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The Race Project: Cate Brinnon and Gyamfi Gyamerah

James Fields IV

In this conversation from The Race Project, Cate Brinnon and Gyamfi Gyamerah talk about parenting, privilege and science.

Cate Brinnon: My name is Cate Brinnon. I am a white cis female. I'm a mother of two. I am a teacher, having taught at university level now teaching yoga. I'm a business owner.

Gyamfi Gyamerah: My name is Gyamfi Gyamerah, and I'm an African-American first generation. My father was from Ghana and my mother is from Columbus, Ohio. [I'm the]father of three grown adult young men.

Cate Brinnon: Nice to meet you, Gyamfi

Gyamfi Gyamerah: Nice to meet you, Kate.

Cate Brinnon: I wanted to ask, how is it to raise three young men in today's world?

Gyamfi Gyamerah: My experience, I have to say, was a pleasure to raise my sons.

Cate Brinnon: So being a parent is one of your proudest accomplishments. Would that be fair to say?

Gyamfi Gyamerah: Yes, I would have to say without a doubt it's on the top. Cate, what was the most negative experience you have had with skin color as a white woman?

Cate Brinnon: As a white woman, I'm not sure I've had a negative experience with my skin color. One experience I had of being a white woman in North Carolina, it was when a woman of color was carrying her baby and it was a beautiful baby. And I commented on how gorgeous the baby was. And the response was, "Yes, ma'am, would you like to hold him?" That just seemed odd to me for someone to offer to have me hold the child and also to be called ma'am when we were equal ages. So it was very confusing for me because that is not something I would have done with my child. And I wasn't sure if that was because I was white or because I was in the south or that's just the nature of that person. It was hard for me to discern it.

Gyamfi Gyamerah: That would have weirded me out a bit, I'd have to say.

Cate Brinnon: Gyamfi, have you or your skin color ever given you an advantage in your daily lifestyle?

Gyamfi Gyamerah: Yes, unfortunately, when it comes to music or athletics... he's Black. He must be musically inclined or he must be athletic, which I think I am both. But as I tell my sons, much more than that, much more than that.

Cate Brinnon: Gyamfi, fit to the best of your knowledge, is there a scientific difference between human racial inferiority or superiority?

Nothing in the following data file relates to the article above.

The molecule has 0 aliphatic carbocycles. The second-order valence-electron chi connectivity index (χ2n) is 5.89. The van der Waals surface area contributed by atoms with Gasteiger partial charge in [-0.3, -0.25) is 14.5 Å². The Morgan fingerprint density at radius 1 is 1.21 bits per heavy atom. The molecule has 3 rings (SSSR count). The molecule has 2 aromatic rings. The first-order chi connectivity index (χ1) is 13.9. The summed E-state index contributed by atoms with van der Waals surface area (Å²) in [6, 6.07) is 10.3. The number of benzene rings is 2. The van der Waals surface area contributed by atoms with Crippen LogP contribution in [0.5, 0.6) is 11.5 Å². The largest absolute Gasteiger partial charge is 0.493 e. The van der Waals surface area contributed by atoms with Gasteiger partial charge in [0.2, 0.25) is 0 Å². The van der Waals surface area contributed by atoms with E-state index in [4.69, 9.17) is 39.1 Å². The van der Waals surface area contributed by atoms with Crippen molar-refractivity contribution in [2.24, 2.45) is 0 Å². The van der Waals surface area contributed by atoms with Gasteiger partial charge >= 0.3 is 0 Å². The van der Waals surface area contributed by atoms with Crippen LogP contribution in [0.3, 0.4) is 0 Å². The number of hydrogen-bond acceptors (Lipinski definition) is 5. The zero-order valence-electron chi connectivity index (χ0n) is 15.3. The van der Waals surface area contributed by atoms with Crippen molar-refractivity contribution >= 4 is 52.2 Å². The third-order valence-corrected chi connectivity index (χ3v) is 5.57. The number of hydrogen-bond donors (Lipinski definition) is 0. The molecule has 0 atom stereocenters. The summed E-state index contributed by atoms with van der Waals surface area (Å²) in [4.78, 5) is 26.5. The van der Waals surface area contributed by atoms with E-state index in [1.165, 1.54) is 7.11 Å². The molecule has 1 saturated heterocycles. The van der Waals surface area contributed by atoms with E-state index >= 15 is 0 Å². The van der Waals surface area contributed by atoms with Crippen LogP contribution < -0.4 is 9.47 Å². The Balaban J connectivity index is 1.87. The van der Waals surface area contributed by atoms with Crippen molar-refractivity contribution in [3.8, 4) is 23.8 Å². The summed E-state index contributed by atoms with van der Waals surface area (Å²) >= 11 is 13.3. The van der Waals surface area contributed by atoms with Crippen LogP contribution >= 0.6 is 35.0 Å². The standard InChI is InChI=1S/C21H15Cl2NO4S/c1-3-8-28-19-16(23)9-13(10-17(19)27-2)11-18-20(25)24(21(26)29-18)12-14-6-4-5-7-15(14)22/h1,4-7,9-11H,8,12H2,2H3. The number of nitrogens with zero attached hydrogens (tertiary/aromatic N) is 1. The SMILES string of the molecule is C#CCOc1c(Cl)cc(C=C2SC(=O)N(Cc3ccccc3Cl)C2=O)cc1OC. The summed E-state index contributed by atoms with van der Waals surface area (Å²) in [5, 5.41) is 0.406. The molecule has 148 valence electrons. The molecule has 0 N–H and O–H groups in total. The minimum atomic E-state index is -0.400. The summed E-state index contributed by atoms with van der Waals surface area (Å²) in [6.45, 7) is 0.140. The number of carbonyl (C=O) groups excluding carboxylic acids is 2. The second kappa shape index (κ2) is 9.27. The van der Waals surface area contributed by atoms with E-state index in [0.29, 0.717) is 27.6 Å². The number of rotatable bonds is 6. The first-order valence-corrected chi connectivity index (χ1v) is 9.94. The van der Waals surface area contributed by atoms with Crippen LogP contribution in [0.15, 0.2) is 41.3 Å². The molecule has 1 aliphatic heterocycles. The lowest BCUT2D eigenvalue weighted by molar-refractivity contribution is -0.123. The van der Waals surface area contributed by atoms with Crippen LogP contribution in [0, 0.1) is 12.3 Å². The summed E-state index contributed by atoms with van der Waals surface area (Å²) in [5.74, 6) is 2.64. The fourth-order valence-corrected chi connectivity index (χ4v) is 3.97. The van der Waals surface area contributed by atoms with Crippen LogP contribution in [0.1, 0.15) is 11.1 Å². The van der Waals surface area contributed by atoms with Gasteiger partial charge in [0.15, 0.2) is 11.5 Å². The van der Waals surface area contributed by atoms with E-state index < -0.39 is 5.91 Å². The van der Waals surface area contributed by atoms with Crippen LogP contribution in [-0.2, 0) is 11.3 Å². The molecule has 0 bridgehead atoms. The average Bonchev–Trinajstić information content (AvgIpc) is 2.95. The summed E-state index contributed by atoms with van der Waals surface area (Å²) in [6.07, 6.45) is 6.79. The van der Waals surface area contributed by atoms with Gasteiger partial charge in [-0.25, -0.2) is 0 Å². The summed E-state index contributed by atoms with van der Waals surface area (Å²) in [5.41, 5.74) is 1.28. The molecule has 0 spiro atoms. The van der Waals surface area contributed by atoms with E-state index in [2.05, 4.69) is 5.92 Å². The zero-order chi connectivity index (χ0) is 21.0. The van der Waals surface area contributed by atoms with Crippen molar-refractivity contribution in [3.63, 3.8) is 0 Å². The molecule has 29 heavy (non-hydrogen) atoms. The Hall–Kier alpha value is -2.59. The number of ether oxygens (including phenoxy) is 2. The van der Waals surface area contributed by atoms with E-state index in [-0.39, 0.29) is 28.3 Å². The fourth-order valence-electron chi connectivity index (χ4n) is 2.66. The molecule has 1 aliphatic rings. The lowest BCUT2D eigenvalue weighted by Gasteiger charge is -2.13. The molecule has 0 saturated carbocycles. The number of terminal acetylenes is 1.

Gyamfi Gyamerah: That's a great question Cate. According to the Human Genome Institute of Research, there is 99.9 percent the same DNA shared between humans. Now that we know that, that can solve a lot of problems that this word race has brought up - all the pain and the murderous actions and destruction of humanity behind his word race, if we identify it for what it is, skin color superiority myth, we can transcend what happens because of that. Cate, how do you feel about the concept of white privilege?

Cate Brinnon: So I'm beginning to understand that just by virtue of the fact that my skin color is of lighter pigment, I have privilege. I don't have to worry about being pulled over. I don't have to worry for my life, you know, and that that hurts my heart when I see my young friends of color who have talked to me about having the talk. And my daughter's been pulled over, she's never had to worry about how to act other than crying and not wanting to get the speeding ticket. So that's a privilege that hits me hard. I raise my kids to understand that people act out of love or fear. When someone's coming at you with something very negative, it's probably a fear based response. And you can't place your expectations on other people, but at least have the conversation. I think our young people are so important to this.

Gyamfi Gyamerah: I'm always on the hope side. I'm on the humanity side. To me, humanity equivocates hope

Cate Brinnon: Gyamfi, I appreciate having the opportunity to explore some of these things with you, and I hope that we can continue to do that.

Gyamfi Gyamerah: Thank you for this conversation.

The Race Project is produced at the Eichelberger Center for Community Voices at WYSO.

Copyright 2021 WYSO. To see more, visit WYSO.

Basim has worked in the media for over twenty years, as an A&R rep with Capitol Records and as a morning drive show producer. He is a filmmaker, media arts adjunct, and also a digital editing teacher in the Dayton Metro area. In 2012 he joined WYSO as a Community Voices Producer, and his work has earned him a “New Voices” Scholar award by (AIR) Association of Independents in Radio. Basim has produced the award-winning documentary Boogie Nights: A History of Funk Music in Dayton. He also served as Project Manager for ReInvention Stories, a multimedia docu-series produced by Oscar-winning filmmakers Steve Bognar and Julia Reichert. In 2020, Blunt received a PMJA (Public Media Journalists Association) award for his WYSO series Dayton Youth Radio, for which he is the founding producer and instructor. Basim spins an eclectic mix of funk, soul, and classic R&B every Friday night from 10:00 pm to midnight, as host of the 91.3 FM music show Behind the Groove.